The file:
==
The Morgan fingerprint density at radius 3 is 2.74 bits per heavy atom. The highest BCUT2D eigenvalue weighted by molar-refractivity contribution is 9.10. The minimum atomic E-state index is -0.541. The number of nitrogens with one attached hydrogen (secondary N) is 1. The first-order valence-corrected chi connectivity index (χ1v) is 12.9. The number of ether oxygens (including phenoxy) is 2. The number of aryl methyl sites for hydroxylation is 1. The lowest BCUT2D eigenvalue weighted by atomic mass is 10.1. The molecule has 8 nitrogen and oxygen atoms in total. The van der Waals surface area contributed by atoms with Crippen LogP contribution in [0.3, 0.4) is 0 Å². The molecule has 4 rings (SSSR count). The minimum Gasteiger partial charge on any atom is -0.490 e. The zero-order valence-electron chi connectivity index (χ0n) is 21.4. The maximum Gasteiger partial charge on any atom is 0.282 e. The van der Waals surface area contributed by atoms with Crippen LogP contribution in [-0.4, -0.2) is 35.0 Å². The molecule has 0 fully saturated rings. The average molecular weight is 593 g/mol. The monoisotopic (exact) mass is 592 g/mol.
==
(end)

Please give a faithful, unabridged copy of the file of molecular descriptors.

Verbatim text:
The Morgan fingerprint density at radius 3 is 2.74 bits per heavy atom. The highest BCUT2D eigenvalue weighted by molar-refractivity contribution is 9.10. The minimum atomic E-state index is -0.541. The number of nitrogens with one attached hydrogen (secondary N) is 1. The first-order valence-corrected chi connectivity index (χ1v) is 12.9. The number of ether oxygens (including phenoxy) is 2. The number of aryl methyl sites for hydroxylation is 1. The lowest BCUT2D eigenvalue weighted by atomic mass is 10.1. The molecule has 8 nitrogen and oxygen atoms in total. The van der Waals surface area contributed by atoms with Crippen LogP contribution in [0.3, 0.4) is 0 Å². The molecule has 4 rings (SSSR count). The minimum Gasteiger partial charge on any atom is -0.490 e. The zero-order valence-electron chi connectivity index (χ0n) is 21.4. The maximum Gasteiger partial charge on any atom is 0.282 e. The van der Waals surface area contributed by atoms with Crippen LogP contribution in [-0.4, -0.2) is 35.0 Å². The molecule has 0 fully saturated rings. The average molecular weight is 593 g/mol. The monoisotopic (exact) mass is 592 g/mol.